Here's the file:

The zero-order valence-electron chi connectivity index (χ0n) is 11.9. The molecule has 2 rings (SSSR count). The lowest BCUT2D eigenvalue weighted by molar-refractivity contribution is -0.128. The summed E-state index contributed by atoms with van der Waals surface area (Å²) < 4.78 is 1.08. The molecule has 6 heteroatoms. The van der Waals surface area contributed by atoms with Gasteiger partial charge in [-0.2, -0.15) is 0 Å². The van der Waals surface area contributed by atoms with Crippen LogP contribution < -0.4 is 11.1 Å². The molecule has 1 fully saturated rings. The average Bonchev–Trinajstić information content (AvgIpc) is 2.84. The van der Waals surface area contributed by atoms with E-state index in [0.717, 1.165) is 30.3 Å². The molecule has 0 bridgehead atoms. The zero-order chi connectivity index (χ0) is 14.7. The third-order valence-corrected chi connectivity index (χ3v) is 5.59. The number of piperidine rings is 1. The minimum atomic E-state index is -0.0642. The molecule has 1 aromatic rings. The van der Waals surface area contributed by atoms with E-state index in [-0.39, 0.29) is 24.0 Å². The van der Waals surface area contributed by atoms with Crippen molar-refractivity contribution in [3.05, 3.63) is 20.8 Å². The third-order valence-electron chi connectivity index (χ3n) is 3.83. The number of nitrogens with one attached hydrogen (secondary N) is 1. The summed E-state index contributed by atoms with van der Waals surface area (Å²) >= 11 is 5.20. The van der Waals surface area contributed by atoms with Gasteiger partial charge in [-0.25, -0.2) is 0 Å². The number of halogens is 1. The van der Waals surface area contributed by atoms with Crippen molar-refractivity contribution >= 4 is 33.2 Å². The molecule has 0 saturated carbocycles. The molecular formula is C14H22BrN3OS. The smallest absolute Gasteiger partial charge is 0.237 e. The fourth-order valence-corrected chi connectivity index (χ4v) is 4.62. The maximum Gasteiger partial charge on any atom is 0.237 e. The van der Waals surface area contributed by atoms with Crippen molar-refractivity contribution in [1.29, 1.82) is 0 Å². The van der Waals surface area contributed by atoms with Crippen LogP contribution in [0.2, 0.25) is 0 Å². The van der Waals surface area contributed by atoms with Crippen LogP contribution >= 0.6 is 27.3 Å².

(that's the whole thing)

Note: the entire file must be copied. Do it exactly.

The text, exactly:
The zero-order valence-electron chi connectivity index (χ0n) is 11.9. The molecule has 2 rings (SSSR count). The lowest BCUT2D eigenvalue weighted by molar-refractivity contribution is -0.128. The summed E-state index contributed by atoms with van der Waals surface area (Å²) < 4.78 is 1.08. The molecule has 6 heteroatoms. The van der Waals surface area contributed by atoms with Gasteiger partial charge in [-0.2, -0.15) is 0 Å². The van der Waals surface area contributed by atoms with Crippen LogP contribution < -0.4 is 11.1 Å². The molecule has 1 fully saturated rings. The average Bonchev–Trinajstić information content (AvgIpc) is 2.84. The van der Waals surface area contributed by atoms with E-state index in [0.717, 1.165) is 30.3 Å². The molecule has 0 bridgehead atoms. The zero-order chi connectivity index (χ0) is 14.7. The third-order valence-corrected chi connectivity index (χ3v) is 5.59. The number of piperidine rings is 1. The minimum atomic E-state index is -0.0642. The molecule has 1 aromatic rings. The van der Waals surface area contributed by atoms with E-state index in [-0.39, 0.29) is 24.0 Å². The van der Waals surface area contributed by atoms with Crippen molar-refractivity contribution in [3.05, 3.63) is 20.8 Å². The third-order valence-electron chi connectivity index (χ3n) is 3.83. The number of nitrogens with one attached hydrogen (secondary N) is 1. The summed E-state index contributed by atoms with van der Waals surface area (Å²) >= 11 is 5.20. The van der Waals surface area contributed by atoms with Gasteiger partial charge in [-0.25, -0.2) is 0 Å². The number of halogens is 1. The van der Waals surface area contributed by atoms with Crippen molar-refractivity contribution >= 4 is 33.2 Å². The molecule has 0 saturated carbocycles. The molecular formula is C14H22BrN3OS. The smallest absolute Gasteiger partial charge is 0.237 e. The fourth-order valence-corrected chi connectivity index (χ4v) is 4.62. The maximum Gasteiger partial charge on any atom is 0.237 e. The van der Waals surface area contributed by atoms with Crippen molar-refractivity contribution in [1.29, 1.82) is 0 Å². The van der Waals surface area contributed by atoms with Crippen LogP contribution in [0.2, 0.25) is 0 Å². The van der Waals surface area contributed by atoms with Crippen LogP contribution >= 0.6 is 27.3 Å².